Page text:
By and large, I loved this novel and am eagerly devouring Book Two right now, The Ask and The Answer. This is book one of a series of three, and I am glad I did not find it until all three books were published, because (warning) book one ends on a HUGE cliffhanger that would have driven me nuts.

Looking forward to the rest of the series.

Like Reblog Comment
show activity (+)
review SPOILER ALERT! 2014-03-08 17:48
At Grave's End - Jeaniene Frost

[At Grave's End + Night Huntress #3 + Jeaniene Frost + Read Mar 2014 + 4★]


[Book Description]


It should be the best time of half-vampire Cat Crawfield's life. With her undead lover Bones at her side, she's successfully protected mortals from the rogue undead. But though Cat's worn disguise after disguise to keep her true identity a secret from the brazen bloodsuckers, her cover's finally been blown, placing her in terrible danger.

As if that wasn't enough, a woman from Bones's past is determined to bury him once and for all. Caught in the crosshairs of a vengeful vamp, yet determined to help Bones stop a lethal magic from being unleashed, Cat's about to learn the true meaning of bad blood. And the tricks she's learned as a special agent won't help her. She will need to fully embrace her vampire instincts in order to save herself—and Bones—from a fate worse than the grave.


[My Thoughts & Favorite Quotes]





“We are not helpless.” Bones’s voice was never more controlled. If I didn’t know better, I’d say it was chipper. “Many times in our lives we’ve been powerless, but not this night. Right now we have the power to choose the manner in which we die. If you have been a master of nothing else in all your days, you are now a master of this moment. And I for one am going to give such an answer to this insult that others will dearly regret not being by my side to see it!”


✳ This is the third book in the Night Huntress series and although the reading was not as exciting as the other ones, still kept my attention until the end of the story.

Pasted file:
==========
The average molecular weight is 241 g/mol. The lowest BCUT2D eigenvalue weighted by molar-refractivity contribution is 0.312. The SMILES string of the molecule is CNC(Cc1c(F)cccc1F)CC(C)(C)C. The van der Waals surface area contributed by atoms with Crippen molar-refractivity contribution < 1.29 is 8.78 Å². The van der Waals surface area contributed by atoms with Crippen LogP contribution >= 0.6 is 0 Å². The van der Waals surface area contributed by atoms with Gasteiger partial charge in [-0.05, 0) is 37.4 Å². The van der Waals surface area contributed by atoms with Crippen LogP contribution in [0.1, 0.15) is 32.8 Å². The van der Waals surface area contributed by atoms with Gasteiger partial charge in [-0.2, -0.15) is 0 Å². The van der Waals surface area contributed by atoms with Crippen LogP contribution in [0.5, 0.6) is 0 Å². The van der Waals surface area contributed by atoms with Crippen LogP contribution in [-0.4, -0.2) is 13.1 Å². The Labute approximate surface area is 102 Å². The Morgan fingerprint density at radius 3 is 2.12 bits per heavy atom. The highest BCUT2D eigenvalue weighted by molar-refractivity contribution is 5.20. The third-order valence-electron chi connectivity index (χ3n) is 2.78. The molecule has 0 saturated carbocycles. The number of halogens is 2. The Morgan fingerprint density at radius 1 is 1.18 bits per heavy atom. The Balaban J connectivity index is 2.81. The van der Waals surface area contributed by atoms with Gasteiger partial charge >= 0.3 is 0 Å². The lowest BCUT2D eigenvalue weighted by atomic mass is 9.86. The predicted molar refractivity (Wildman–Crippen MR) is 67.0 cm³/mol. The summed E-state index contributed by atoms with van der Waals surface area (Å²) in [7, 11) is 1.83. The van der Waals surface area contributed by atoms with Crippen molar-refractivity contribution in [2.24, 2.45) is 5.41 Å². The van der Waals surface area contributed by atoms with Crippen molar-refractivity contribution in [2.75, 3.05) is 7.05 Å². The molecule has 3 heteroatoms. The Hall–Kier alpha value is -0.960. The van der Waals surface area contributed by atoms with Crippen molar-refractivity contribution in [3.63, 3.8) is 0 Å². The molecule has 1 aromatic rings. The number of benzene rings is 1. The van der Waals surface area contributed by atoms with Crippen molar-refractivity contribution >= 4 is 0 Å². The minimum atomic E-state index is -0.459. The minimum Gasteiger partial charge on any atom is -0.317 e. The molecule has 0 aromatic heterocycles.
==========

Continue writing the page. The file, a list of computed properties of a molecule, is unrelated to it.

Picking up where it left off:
✳ Since Cat and Bones got back together in One Foot in the Grave their relationship is getting stronger despite all the dangerous and complicated situations.


“Want to know one of the things I’ve loved most about you?” […] “That you never lorded your age over me. Yeah, there’s nothing I’ve seen or done that isn’t old news to you, but you’d always treated me like an equal. Well, now you’re treating me like the pathetic little girl Max accused me of being. You want to have your nasty event without me? Fine. But whatever I would have seen later wouldn’t have come between us as much as what you just pulled did.


✳ I cried along with Cat when she thought Bones was dead (I knew is wasn't true, but still...). And what about that box? And the letter? *I need to know!*

(spoiler show)


“I’ll be back before you know it.”


✳ In this book the author gives emphasis on the secondary characters - they all have important roles. I loved Vlad and his sense of humor. I can't wait to read Night Prince - spin-off from the Night Huntress series featuring Vlad as the hero and a new character named Leila as the heroine.


✳ But back to At Grave's End, the thing (or better yet, the someone) that annoyed me the most - Tate. To be honest, I'd never liked him and he needs to move on! I wasn't even surprised when Bones thought he was the traitor.


“That was a warning. The next one won’t be. Did you think you could just slide into Bones’s place and I wouldn't miss a beat? You lay your hands on me again and I’ll finish you, Tate.”


✳ And what I loved the most in this book - the magic. Mencheres, the most powerful one + Bones and his new abilities + Vlad and the fire control + the mind reading + zombies!

Like Reblog Comment
show activity (+)
review 2014-03-01 23:30
Donners of the Dead - Karina Halle

[Donners of the Dead + Karina Halle + Read Feb 2014 + 5★ + Favorite]


[Book Description]


The year is 1851 and pioneers in search of California gold are still afraid to travel on the same route as the tragic Donner party did years before. When the last wagon train to go into the Sierra Nevada mountains fails to arrive at their destination, Eve Smith, an 18-year old half-native girl with immense tracking skills is brought along with the search party, headed by an enigmatic former Texas Ranger, Jake McGraw.

What they find deep in the dangerous snow-covered terrain is a terrifying consequence of cannibalism, giving new meaning to the term “monster.” While the search party is slowly picked off, one by one, Eve must learn to trust Jake, who harbors more than a few secrets of his own, in order to survive and prevent the monstrosities from reaching civilization.


[My Thoughts & Favorite Quotes]




"There are only monsters inside of angels and angels inside of monsters. Choose wisely."


✳ And I've just add one more book on my Favorite shelf!